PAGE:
Junior theater major Harrison Lewis has participated in eight shows on various Wirtz Center stages. Currently, Harris is taking on several roles in “Last Stop,” including Reverend Morgan, a Magical Minion and a shopping cart man. In spite of the time away from the stage and live audiences, Harris says the pandemic revealed new opportunities he didn’t expect.

“While it was disappointing to not be able to perform on stage, I actually was able to find a lot of enjoyment in COVID through other ways of being creative. I dove into the worlds of film, directing and music theater writing, which have now become passions of mine,” Harris said.

A variety of health and safety protocols are also taking center stage this season. Actors, directors, producers, musicians and everyone on the crew must remain masked during the weeks of rehearsal if not performing prior to opening night. And so far, all the extra COVID-19 precautions have paid off with no one testing positive for the virus.

First-year theater student Angelena Browne is playing Nana in “Last Stop.” She welcomes the extra breaks now being provided during rehearsals to allow the room to air out.

“It is very different rehearsing with COVID protocols, but I do think it is something we are all getting used to because it is our new normal,” Browne said. “It is something we have to embrace for the safety of everyone in our production.”

There’s an unexpected benefit some students like theater junior Sami DeVries welcome from the COVID-era rehearsals. “Last Stop” is DeVries second Wirtz production, but his first in-person show. DeVries said COVID-19 rehearsals feel almost identical to regular ones.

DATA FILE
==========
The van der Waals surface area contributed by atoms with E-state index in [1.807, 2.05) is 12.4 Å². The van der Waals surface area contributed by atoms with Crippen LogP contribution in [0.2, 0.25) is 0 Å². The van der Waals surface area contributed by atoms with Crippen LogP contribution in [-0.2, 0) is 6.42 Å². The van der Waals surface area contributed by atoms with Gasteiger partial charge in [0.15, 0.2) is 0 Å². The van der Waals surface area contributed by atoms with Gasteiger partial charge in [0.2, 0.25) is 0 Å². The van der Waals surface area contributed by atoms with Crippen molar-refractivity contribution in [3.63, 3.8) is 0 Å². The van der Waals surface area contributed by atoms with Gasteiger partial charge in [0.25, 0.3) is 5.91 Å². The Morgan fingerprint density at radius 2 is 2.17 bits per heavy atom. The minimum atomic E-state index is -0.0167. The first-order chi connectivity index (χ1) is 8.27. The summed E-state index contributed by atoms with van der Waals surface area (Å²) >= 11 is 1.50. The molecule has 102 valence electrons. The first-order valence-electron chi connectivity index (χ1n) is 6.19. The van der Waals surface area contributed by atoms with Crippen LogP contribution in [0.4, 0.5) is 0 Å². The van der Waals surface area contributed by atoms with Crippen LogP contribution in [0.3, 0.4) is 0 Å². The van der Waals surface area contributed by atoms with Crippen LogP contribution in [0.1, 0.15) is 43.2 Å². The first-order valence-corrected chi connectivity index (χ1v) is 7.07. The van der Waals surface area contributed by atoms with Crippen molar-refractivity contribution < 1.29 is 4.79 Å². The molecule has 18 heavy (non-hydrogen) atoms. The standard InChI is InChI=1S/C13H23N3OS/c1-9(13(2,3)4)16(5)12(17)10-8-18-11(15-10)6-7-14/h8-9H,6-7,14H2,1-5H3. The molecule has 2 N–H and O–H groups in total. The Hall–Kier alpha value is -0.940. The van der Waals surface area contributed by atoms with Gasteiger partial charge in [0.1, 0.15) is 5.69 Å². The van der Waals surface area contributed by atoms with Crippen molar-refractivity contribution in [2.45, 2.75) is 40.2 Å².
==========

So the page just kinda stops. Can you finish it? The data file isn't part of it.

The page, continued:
“Without masks, we would definitely be able to hear one another more, but with our masks, we’re definitely learning how to better project our voices,” DeVries said.

Patrons to the Wirtz Center must also follow strict COVID-19 protocols for the indoor performances, including being prepared to show proof of vaccination at the door or a negative COVID-19 test within 48 hours of a show. Patrons are also required to wear masks at all times when inside the theater.

“We are thrilled to return to live, in-person theatrical productions, in which students not only perform and manage, but in many cases produce, direct, adapt, design and even write,” said E. Patrick Johnson, dean of the School of Communication.

“The school is following all University and CDC health guidelines to keep our students, faculty, staff and theater patrons as safe as possible as this pandemic lingers on,” Johnson said. “Our school has a strong reputation for producing topnotch theater, and we’re adapting and upholding that tradition even in the midst of a global pandemic.”

Other upcoming, in-person productions at the Wirtz Center include the musical “Something Rotten” set to take the Barber stage in February and “The Ballad of Mu Lan,” also planned for February in the Louis Theater. The 91st Annual Waa-Mu Show also returns in the spring for its first in-person musical in two years.